Over the long run, junk bonds (i.e., high-yield bonds) tend to be poor investments for individual investors.
While hedge funds and institutional investors can own a diverse portfolio of bonds, individuals are limited to index funds.
They don’t have the resources to analyze the risks of the companies these bonds are for.
Junk Bonds: A Useful Risk Indicator
Looking back, junk bond indexes have offered the worst of stocks and bonds. In a bull market for stocks, junk bond funds underperform stocks.
When stocks turn down, junk bond funds often lose more than stocks, since the companies issuing junk bonds are the most likely to go bankrupt in a downturn.
Junk bonds could best serve as an indicator of the stock market’s relative risk level.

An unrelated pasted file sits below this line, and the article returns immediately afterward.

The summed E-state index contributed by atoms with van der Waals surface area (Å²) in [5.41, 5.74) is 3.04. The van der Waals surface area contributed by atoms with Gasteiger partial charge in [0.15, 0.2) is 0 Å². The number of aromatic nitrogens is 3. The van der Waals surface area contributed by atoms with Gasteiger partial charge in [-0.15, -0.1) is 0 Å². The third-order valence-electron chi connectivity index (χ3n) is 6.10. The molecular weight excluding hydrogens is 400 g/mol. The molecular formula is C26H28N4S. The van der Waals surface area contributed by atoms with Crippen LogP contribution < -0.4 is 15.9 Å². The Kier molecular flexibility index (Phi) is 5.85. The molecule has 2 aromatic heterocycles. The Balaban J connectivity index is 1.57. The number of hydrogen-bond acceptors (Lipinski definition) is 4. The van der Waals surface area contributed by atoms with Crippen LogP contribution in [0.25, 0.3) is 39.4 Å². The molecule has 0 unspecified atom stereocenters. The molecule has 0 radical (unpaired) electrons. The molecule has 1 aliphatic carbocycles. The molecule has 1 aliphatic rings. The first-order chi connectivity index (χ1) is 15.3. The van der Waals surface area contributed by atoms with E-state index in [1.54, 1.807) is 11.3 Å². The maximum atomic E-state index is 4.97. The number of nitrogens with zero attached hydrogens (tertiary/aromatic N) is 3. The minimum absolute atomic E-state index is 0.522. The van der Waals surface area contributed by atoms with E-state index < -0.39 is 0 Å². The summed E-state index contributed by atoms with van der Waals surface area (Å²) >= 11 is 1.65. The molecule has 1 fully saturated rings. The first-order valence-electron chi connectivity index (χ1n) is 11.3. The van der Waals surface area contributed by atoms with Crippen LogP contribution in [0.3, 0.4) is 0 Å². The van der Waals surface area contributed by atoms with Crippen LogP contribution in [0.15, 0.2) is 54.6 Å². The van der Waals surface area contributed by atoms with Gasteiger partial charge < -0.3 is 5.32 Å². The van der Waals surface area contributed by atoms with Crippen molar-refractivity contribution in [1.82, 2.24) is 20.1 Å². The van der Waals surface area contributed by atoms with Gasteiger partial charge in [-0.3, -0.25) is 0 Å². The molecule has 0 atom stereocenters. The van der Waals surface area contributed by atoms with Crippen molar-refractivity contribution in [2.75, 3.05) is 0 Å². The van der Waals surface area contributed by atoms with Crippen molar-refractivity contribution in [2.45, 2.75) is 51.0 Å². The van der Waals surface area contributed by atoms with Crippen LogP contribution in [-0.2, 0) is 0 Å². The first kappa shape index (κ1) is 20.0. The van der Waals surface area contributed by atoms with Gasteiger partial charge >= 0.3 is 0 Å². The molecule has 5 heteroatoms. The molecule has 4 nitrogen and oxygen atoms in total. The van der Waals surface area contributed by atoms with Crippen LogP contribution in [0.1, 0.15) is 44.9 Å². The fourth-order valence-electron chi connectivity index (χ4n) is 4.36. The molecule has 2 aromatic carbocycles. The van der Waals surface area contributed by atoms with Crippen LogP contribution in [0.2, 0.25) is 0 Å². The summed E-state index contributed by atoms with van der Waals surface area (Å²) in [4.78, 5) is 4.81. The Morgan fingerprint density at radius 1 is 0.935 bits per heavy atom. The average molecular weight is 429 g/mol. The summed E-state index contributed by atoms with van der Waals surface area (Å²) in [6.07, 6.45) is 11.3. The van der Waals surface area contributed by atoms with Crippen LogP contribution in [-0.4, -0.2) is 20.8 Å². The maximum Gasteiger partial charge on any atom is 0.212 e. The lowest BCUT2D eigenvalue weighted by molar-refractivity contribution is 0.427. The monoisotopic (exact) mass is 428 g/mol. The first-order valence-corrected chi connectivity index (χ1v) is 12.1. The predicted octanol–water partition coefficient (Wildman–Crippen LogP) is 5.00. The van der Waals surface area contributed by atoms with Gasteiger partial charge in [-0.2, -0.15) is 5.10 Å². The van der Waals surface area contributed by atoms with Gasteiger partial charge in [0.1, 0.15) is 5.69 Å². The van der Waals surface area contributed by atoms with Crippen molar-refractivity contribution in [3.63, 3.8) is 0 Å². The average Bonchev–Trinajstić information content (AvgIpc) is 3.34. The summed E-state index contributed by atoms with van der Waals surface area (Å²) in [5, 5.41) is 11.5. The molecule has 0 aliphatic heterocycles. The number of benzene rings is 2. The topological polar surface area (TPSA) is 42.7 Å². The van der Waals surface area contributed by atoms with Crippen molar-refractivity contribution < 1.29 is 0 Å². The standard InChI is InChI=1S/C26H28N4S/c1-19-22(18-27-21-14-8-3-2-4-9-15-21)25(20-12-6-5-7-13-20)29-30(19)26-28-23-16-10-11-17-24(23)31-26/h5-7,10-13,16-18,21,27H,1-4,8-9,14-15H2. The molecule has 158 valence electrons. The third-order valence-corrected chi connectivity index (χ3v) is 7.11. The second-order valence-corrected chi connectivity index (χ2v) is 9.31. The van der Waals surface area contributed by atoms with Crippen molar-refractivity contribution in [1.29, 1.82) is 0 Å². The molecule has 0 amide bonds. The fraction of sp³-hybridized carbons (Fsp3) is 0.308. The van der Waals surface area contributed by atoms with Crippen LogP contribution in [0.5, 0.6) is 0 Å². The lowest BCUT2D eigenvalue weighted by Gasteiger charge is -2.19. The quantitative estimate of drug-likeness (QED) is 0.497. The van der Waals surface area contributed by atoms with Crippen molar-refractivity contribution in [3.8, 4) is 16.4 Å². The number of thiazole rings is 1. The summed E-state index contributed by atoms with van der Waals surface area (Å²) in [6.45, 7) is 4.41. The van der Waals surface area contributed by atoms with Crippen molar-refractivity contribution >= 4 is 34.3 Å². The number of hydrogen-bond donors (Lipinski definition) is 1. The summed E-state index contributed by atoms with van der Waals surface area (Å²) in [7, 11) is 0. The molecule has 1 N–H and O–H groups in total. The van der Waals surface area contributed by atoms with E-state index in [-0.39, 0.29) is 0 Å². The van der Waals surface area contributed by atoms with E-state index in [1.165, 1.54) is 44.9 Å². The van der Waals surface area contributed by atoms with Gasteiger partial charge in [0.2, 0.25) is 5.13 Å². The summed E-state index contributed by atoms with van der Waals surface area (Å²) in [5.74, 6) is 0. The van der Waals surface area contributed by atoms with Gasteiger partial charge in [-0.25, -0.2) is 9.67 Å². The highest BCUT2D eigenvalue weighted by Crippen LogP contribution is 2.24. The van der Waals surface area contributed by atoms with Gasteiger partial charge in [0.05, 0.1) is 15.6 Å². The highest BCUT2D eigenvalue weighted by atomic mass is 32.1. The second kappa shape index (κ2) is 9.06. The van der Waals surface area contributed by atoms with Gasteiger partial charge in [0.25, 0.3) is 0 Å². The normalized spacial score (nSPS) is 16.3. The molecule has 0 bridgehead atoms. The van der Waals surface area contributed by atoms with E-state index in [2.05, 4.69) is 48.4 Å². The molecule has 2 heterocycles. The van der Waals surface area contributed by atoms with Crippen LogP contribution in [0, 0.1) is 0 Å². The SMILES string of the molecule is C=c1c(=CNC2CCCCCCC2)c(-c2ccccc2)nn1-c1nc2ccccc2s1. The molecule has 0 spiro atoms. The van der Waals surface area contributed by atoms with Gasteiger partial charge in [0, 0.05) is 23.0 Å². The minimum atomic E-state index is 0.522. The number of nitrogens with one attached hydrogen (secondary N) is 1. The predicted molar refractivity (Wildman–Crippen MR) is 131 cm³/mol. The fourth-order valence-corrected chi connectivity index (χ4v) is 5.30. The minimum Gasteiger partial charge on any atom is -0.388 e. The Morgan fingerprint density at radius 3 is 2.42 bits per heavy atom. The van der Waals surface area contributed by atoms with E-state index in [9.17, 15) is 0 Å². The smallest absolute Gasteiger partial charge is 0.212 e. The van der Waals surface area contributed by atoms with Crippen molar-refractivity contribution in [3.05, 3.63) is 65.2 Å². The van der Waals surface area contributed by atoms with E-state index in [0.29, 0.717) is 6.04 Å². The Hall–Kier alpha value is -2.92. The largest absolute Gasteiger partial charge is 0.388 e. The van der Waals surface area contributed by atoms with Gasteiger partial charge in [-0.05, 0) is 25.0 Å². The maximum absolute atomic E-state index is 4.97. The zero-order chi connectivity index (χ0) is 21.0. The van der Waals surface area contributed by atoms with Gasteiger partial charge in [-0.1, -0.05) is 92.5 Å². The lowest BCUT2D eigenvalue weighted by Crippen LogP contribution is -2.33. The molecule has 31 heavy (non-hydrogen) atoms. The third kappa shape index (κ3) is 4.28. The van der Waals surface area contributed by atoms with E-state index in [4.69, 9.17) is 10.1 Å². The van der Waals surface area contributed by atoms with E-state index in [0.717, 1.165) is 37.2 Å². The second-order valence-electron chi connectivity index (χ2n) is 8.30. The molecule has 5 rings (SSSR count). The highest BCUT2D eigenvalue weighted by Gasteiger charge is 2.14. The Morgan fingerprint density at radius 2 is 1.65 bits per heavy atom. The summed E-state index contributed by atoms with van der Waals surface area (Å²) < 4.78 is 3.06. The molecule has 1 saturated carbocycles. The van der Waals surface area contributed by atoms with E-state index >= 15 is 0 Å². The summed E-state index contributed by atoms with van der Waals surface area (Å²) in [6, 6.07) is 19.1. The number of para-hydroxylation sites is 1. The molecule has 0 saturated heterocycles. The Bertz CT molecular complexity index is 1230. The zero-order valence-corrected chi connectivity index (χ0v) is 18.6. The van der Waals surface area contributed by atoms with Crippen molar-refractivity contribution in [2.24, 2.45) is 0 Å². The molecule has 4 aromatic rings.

When risk is high, investors demand high rates of return. This pushes up junk bond yields, and interest rates move higher.
When risk is low, so are yields.
The chart below shows the yield on junk bonds. I subtracted the risk-free rate of return to focus on risk.
Junk Bond Yields on the Rise Again
Risk on the Rise
The current risk-adjusted yield is 6.5%, which is above the 25-year average value of 5.9%.
The yield is also rising. That tells us junk bond risk is rising.
The sharp rise in yields is warning of a potential recession. When the economy contracts, the number of junk bond defaults rises. That’s why the yield jumps. It compensates investors for the risk.
Right now, the market price indicates about 1 in 12 bonds is likely to default. In recessions, yields tend to rise until a 1 in 8 default risk is priced in.
Bottom line: This means now is not the time to reach for yield. Junk bond risks outweigh rewards for now.
When yields top 10%, some investors might be buyers. Prudent investors will buy stocks because stocks always beat junk in a bull market.